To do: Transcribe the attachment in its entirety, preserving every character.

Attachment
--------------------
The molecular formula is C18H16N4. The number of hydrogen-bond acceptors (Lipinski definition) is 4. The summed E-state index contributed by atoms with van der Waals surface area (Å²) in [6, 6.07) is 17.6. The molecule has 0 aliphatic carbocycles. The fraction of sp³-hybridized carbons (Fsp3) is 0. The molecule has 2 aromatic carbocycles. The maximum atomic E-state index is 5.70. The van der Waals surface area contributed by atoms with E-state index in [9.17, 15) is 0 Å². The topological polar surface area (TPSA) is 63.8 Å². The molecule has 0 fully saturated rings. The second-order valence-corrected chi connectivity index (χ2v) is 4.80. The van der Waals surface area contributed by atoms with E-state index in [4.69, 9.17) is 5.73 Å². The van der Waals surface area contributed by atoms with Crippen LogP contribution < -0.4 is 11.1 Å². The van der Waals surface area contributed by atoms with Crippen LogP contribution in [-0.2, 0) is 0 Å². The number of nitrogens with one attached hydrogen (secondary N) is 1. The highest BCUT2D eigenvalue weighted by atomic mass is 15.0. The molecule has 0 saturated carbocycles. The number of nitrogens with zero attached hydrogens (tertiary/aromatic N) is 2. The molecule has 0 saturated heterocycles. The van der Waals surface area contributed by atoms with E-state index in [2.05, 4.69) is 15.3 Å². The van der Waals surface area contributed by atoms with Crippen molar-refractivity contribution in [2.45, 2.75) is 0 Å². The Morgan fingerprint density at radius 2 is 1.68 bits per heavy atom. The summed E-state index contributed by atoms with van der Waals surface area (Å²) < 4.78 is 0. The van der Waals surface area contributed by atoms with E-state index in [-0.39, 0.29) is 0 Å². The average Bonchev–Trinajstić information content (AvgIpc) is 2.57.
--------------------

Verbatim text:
The molecular formula is C18H16N4. The number of hydrogen-bond acceptors (Lipinski definition) is 4. The summed E-state index contributed by atoms with van der Waals surface area (Å²) in [6, 6.07) is 17.6. The molecule has 0 aliphatic carbocycles. The fraction of sp³-hybridized carbons (Fsp3) is 0. The molecule has 2 aromatic carbocycles. The maximum atomic E-state index is 5.70. The van der Waals surface area contributed by atoms with E-state index in [9.17, 15) is 0 Å². The topological polar surface area (TPSA) is 63.8 Å². The molecule has 0 fully saturated rings. The second-order valence-corrected chi connectivity index (χ2v) is 4.80. The van der Waals surface area contributed by atoms with E-state index in [4.69, 9.17) is 5.73 Å². The van der Waals surface area contributed by atoms with Crippen LogP contribution < -0.4 is 11.1 Å². The van der Waals surface area contributed by atoms with Crippen LogP contribution in [-0.2, 0) is 0 Å². The number of nitrogens with one attached hydrogen (secondary N) is 1. The highest BCUT2D eigenvalue weighted by atomic mass is 15.0. The molecule has 0 saturated carbocycles. The number of nitrogens with zero attached hydrogens (tertiary/aromatic N) is 2. The molecule has 0 saturated heterocycles. The van der Waals surface area contributed by atoms with E-state index in [2.05, 4.69) is 15.3 Å². The van der Waals surface area contributed by atoms with Crippen molar-refractivity contribution in [2.45, 2.75) is 0 Å². The Morgan fingerprint density at radius 2 is 1.68 bits per heavy atom. The summed E-state index contributed by atoms with van der Waals surface area (Å²) < 4.78 is 0. The van der Waals surface area contributed by atoms with E-state index in [-0.39, 0.29) is 0 Å². The average Bonchev–Trinajstić information content (AvgIpc) is 2.57.